Bluff


Kā Whare Māori ki Awarua: Bluff’s “Māori Houses”

“Far to the south in the town of Bluff … in difficult circumstances, a small Māori community descended from Ngāi Tahu, Ngāti Māmoe, and Waitaha tribes, combined to institute an assembly hall with a courtyard to serve as a centre for the practice of Māori songs and the entertainment of visitors.”

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State-of-the-art seafood processing plant opened in Bluff

In mid-April Ngāi Tahu Seafood officially opened a new purpose-built processing facility in Bluff. Officially opened by Tā Tipene O’Regan (Upoko of Awarua Rūnanga), the plant symbolises the return of Ngāi Tahu to the waterfront, this time as significant commercial players in the port.

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Successful Bluff Oyster Festival

The Bluff Oyster and Food Festival gates opened on Saturday 23 May and more than 4,000 festival-goers checked out the delicious kaimoana (seafood) that was on offer. Ngāi Tahu Seafood were among a list of organisations that helped to sponsor this year’s event. A group of Ngāi Tahu Seafood, Ngāi Tahu Holdings and Te Rūnanga…

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Wind turbine for Te Rau Aroha Marae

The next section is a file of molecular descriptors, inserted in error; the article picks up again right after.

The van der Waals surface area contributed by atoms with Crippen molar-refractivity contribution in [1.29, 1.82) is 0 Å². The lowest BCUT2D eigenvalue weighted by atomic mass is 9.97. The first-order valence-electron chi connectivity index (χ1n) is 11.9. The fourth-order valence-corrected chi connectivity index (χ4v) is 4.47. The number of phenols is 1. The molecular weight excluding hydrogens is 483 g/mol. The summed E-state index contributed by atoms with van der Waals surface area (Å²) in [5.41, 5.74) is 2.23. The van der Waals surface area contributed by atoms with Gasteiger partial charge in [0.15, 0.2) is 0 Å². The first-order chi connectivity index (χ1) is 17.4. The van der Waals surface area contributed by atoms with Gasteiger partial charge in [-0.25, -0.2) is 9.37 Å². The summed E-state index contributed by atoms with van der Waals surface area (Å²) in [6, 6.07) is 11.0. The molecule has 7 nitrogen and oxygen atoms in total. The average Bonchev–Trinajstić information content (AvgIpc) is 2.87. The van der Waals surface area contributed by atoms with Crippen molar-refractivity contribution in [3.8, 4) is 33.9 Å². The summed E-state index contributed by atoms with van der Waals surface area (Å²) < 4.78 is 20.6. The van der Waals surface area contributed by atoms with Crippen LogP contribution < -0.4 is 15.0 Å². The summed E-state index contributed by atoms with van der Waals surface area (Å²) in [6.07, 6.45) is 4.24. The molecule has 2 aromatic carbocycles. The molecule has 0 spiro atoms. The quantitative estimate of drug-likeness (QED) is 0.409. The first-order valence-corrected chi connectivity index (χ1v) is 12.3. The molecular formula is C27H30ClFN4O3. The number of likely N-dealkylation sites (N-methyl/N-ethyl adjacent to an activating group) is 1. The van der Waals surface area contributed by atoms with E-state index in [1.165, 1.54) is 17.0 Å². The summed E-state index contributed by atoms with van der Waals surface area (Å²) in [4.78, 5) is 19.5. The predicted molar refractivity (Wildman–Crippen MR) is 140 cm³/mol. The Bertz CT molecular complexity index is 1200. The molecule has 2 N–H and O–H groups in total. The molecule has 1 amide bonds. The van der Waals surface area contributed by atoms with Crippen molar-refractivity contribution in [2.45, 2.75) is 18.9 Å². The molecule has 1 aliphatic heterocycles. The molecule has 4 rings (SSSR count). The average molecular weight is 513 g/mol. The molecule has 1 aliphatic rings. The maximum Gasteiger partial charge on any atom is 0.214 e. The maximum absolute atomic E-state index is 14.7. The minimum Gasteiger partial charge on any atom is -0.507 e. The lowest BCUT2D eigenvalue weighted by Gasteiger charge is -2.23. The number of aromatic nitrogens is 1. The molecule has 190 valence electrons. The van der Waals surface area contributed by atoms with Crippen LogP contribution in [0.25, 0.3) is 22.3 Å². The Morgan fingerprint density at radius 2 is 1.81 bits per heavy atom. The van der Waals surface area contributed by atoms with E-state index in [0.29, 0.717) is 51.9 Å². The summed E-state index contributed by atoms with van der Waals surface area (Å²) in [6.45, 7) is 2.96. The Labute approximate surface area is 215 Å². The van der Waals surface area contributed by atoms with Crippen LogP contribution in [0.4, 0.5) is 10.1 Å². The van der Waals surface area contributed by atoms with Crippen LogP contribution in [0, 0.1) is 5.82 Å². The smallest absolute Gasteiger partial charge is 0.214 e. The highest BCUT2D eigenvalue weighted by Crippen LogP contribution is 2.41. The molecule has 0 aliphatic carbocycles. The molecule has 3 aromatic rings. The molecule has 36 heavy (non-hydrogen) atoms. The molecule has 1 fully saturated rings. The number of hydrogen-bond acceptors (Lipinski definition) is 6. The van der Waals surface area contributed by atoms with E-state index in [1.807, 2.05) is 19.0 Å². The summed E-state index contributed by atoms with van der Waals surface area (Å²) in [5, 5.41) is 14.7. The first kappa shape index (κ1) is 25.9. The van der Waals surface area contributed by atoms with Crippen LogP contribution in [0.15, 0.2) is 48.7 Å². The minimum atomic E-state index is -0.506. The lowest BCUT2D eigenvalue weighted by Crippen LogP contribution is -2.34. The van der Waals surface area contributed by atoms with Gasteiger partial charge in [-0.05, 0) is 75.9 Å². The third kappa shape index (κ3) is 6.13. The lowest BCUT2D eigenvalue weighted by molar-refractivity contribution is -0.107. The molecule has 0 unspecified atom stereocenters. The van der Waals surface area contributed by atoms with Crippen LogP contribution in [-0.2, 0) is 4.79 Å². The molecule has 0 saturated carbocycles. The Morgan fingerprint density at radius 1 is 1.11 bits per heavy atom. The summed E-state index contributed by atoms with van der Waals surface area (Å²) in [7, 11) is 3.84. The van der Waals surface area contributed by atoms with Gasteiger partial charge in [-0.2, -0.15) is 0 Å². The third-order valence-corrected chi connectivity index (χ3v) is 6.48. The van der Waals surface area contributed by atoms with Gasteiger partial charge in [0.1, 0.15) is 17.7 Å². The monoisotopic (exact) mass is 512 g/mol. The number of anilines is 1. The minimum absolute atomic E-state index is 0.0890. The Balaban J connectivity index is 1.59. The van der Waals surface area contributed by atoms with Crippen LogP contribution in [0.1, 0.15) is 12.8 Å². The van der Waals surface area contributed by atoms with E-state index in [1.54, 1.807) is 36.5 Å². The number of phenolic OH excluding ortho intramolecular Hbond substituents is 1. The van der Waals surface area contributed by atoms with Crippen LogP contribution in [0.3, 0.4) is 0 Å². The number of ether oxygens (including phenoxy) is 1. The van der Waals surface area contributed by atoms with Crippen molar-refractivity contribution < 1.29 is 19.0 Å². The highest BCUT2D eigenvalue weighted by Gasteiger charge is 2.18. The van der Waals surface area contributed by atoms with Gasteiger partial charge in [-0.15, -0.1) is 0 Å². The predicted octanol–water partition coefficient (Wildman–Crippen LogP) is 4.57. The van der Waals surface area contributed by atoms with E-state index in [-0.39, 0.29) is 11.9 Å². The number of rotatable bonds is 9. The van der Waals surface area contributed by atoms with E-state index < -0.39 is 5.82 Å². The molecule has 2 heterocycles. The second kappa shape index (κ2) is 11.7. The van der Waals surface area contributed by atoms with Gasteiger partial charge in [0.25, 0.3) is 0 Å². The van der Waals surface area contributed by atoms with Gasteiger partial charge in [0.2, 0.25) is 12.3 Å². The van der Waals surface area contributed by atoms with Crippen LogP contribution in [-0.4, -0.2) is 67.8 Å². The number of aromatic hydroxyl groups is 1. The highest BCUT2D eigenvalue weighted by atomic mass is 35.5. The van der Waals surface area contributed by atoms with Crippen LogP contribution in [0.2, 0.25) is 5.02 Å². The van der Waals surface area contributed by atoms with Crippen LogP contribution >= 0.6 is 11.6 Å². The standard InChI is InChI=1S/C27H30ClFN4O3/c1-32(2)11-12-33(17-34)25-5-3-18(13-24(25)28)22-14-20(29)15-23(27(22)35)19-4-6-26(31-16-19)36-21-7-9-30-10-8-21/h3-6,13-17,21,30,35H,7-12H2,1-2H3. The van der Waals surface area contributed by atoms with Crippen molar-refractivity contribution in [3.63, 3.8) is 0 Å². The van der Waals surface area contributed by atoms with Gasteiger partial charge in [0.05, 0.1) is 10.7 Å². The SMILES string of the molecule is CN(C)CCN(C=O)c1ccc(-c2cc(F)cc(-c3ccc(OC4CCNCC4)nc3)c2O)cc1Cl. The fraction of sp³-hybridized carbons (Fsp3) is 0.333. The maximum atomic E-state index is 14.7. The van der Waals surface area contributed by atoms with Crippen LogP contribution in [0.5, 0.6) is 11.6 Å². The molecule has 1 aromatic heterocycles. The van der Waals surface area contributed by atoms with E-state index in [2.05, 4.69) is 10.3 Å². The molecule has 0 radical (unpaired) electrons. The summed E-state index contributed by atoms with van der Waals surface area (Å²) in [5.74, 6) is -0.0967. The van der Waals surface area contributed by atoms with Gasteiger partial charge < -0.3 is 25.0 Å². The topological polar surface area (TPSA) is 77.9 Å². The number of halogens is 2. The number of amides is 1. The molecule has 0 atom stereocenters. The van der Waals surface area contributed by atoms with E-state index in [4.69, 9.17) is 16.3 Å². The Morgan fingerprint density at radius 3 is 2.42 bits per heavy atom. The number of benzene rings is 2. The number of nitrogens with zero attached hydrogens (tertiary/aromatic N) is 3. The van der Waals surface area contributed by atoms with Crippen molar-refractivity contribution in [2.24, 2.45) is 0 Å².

Bluff’s Te Rau Aroha Marae is getting its very own wind turbine, thought to be a first for New Zealand. “We wanted to support (Awarua Synergy) and put our money where our mouth is”, Te Rūnaka o Awarua chairman Hana Morgan said. Owned by Te Rūnaka o Awarua, Awarua Synergy specialises in efficient energy solutions…

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A world history of Bluff

Ngāi Tahu historian Dr Michael Stevens believes his study of Bluff will reshape the way people think about the town’s place in the maritime world, New Zealand’s economic development, and race relations. Kaituhi Rob Tipa reports. Michael’s bonds with New Zealand’s southernmost com-mercial deepwater port date back six generations on two branches of his family, which…

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Marsden Grant for Ngāi Tahu academic

Dr Michael Stevens (Ngāi Tahu) of Bluff has returned to the town he grew up in to study its place in history. Michael, a lecturer in the Department of History and Art History at the University of Otago, was awarded the Royal Society of New Zealand’s prestigious and highly competitive Marsden Fund Fast-Start Grant worth…

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27th
May
2013

Ngāi Tahu Seafood supporting fishers at a grass roots level

Ngāi Tahu Seafood have set up a scholarship to help Ngāi Tahu fishers gain their Inshore Launch Masters tickets. The scholarship is run in partnership with Nelson Marlborough Institute of Technology and supported by Te Ohu Kai Moana,


Pots of gold

From the remote seas of Fiordland to the restaurants of China, kōura are at the heart of Ngāi Tahu Seafood’s operations. The thriving trade is also attracting a new generation of Ngāi Tahu fishers to the industry.

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